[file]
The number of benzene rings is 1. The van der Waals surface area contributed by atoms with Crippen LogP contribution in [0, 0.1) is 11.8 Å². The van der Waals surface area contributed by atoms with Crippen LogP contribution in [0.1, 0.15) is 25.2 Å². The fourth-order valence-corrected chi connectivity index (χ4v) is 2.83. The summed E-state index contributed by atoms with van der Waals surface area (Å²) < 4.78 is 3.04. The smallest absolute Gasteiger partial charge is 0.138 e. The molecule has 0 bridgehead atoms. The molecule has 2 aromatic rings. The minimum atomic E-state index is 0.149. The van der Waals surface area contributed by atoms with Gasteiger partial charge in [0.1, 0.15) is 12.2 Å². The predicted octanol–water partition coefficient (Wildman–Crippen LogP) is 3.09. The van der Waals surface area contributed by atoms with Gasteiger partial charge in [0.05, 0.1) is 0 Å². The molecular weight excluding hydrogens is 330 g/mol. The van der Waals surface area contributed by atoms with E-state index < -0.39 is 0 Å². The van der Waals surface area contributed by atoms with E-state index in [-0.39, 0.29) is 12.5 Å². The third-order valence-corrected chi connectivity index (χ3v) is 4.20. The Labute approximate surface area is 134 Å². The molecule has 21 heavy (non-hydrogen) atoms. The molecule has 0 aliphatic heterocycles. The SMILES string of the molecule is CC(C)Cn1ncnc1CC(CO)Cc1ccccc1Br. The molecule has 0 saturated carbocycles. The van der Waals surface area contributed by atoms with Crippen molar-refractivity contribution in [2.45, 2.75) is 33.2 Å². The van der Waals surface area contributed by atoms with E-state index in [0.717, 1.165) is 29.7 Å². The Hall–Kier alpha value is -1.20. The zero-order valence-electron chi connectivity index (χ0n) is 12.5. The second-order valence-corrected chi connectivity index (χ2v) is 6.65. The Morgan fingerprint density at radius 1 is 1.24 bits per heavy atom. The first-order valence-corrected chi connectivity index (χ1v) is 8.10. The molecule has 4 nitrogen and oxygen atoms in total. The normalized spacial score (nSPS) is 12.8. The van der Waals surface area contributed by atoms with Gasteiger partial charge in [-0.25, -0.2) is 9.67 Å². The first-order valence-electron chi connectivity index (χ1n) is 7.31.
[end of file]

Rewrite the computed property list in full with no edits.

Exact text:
The number of benzene rings is 1. The van der Waals surface area contributed by atoms with Crippen LogP contribution in [0, 0.1) is 11.8 Å². The van der Waals surface area contributed by atoms with Crippen LogP contribution in [0.1, 0.15) is 25.2 Å². The fourth-order valence-corrected chi connectivity index (χ4v) is 2.83. The summed E-state index contributed by atoms with van der Waals surface area (Å²) < 4.78 is 3.04. The smallest absolute Gasteiger partial charge is 0.138 e. The molecule has 0 bridgehead atoms. The molecule has 2 aromatic rings. The minimum atomic E-state index is 0.149. The van der Waals surface area contributed by atoms with Gasteiger partial charge in [0.1, 0.15) is 12.2 Å². The predicted octanol–water partition coefficient (Wildman–Crippen LogP) is 3.09. The van der Waals surface area contributed by atoms with Gasteiger partial charge in [0.05, 0.1) is 0 Å². The molecular weight excluding hydrogens is 330 g/mol. The van der Waals surface area contributed by atoms with E-state index < -0.39 is 0 Å². The van der Waals surface area contributed by atoms with E-state index in [-0.39, 0.29) is 12.5 Å². The third-order valence-corrected chi connectivity index (χ3v) is 4.20. The Labute approximate surface area is 134 Å². The molecule has 21 heavy (non-hydrogen) atoms. The molecule has 0 aliphatic heterocycles. The SMILES string of the molecule is CC(C)Cn1ncnc1CC(CO)Cc1ccccc1Br. The molecule has 0 saturated carbocycles. The van der Waals surface area contributed by atoms with Crippen molar-refractivity contribution in [2.45, 2.75) is 33.2 Å². The van der Waals surface area contributed by atoms with E-state index in [0.717, 1.165) is 29.7 Å². The Hall–Kier alpha value is -1.20. The zero-order valence-electron chi connectivity index (χ0n) is 12.5. The second-order valence-corrected chi connectivity index (χ2v) is 6.65. The Morgan fingerprint density at radius 1 is 1.24 bits per heavy atom. The first-order valence-corrected chi connectivity index (χ1v) is 8.10. The molecule has 4 nitrogen and oxygen atoms in total. The normalized spacial score (nSPS) is 12.8. The van der Waals surface area contributed by atoms with Gasteiger partial charge in [-0.25, -0.2) is 9.67 Å². The first-order valence-electron chi connectivity index (χ1n) is 7.31.